Local programs – In my community and many others, library systems, local governments, colleges and universities and community organizations hosted events. Here in Greenbelt, a highlight for me was a Sunday afternoon cultural program sponsored by our local Greenbelt Black History and Culture Committee. The program included a soloist singing Lift Every Voice and Sing by James Weldon Johnson, a children’s dance with drumming by a recreation center youth group, a high school jazz quartet and a poetry reading by a gay Black poet from the community.
The most powerful and moving moments for me in this program was the poetry reading by Saine Cessay, the former Youth Poet Laureate of our county. Saine read both her own poetry and excerpts from the poetry of renowned Black poet Lucille Clifton. In both the words and delivery of each poem, I could feel and experience if only remotely the deep pain of being a young Black woman and seeing the oppression caused by our individual and collective racism and sexism. In her poem 1994 Lucille Clifton, read so passionately by Saine Cessay, Clifton writes:
I was leaving my fifty-eighth year
when a thumb of ice
stamped itself hard near my heart
you have your own story
you know about the fears the tears
the scar of disbelief
you know that the saddest lies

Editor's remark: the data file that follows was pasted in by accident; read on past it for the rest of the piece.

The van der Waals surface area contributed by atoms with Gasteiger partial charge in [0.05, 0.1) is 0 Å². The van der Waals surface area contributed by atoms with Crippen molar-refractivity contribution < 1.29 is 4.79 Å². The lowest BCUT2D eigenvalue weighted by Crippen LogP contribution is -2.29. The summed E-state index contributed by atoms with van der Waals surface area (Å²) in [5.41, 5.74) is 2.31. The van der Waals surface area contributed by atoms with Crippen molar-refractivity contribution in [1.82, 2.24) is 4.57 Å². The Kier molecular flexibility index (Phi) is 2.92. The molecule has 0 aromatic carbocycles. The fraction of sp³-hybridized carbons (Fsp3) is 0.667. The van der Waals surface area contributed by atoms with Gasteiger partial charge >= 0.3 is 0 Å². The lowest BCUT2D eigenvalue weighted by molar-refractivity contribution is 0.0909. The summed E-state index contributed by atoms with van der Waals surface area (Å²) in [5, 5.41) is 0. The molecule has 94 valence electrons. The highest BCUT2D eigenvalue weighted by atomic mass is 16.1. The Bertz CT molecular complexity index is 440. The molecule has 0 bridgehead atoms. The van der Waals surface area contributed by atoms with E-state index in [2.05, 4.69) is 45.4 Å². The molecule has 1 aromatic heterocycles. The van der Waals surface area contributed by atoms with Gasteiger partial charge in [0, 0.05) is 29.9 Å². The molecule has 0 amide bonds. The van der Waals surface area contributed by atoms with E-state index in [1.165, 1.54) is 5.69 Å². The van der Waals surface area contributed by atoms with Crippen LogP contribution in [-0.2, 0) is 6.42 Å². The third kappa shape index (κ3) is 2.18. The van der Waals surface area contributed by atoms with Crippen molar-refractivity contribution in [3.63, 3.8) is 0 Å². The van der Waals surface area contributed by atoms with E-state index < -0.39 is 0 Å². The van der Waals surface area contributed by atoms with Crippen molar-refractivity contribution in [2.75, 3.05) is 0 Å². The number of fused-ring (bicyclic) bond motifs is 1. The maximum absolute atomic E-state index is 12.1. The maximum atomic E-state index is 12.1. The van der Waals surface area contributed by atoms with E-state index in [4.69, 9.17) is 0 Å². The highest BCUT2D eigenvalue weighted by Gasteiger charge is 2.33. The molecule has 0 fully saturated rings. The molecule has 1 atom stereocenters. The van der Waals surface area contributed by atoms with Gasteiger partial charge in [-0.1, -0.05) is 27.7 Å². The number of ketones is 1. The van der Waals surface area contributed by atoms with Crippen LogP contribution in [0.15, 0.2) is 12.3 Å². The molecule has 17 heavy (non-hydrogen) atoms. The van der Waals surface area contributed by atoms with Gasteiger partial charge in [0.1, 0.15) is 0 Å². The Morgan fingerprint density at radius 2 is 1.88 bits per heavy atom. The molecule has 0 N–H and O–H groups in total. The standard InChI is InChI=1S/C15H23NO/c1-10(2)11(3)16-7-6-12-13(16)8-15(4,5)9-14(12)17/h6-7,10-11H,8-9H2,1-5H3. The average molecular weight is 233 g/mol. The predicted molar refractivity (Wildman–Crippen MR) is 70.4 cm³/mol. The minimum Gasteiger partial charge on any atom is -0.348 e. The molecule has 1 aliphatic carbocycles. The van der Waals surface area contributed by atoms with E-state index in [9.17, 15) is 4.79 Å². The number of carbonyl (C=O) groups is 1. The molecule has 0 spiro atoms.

are the ones we tell ourselves
you know how dangerous it is
to be born with breasts
you know how dangerous it is
to wear dark skin
A visit to a quilt exhibit at the Brentwood Arts Exchange, a neighboring community, reminded me in vivid colors and pictures the pain-filled lives of the slaves who were the artists’ families. Words tell a story; quilts and other art embody it. Open until April the exhibit is Freedom: Selected Works from the Uhuru Quilters Guild. The quilts are the results of Black women teaching each other quilting, sharing materials and telling their lives and family histories through this art form. Each quilt tells a story and collectively this exhibit makes vivid the deaths and cruelty of the passage from Africa and slavery and the stories of overcoming hate and violence and making a life despite racism.
Reading opportunities are endless as both the classic writings of civil rights leaders and the growing availability of fiction and nonfiction by Black and other authors explore the many dimensions of our racist past, our current battle with white supremacy and the many opportunities to take an anti-racist stand.
While we need to learn from written history, for me and I suspect many others, cultural events like the Greenbelt Black History Culture Program and this quilting exhibit have the power to touch our hearts and deepen our appreciation for both the historic and ongoing oppression of Black people and the strength and bravery of the Black response.
How did you participate in Black History Month this year? What kinds of activities? What did you learn? If not, what gets in the way? Might all of us consider making March and the rest of the year an ongoing opportunity to learn and celebrate Black history and culture? And as we individually and collectively become more intentional over perhaps our largest scar and atrocity, how might we learn about other scars and injuries that need healing for us to advance as a “more perfect union”?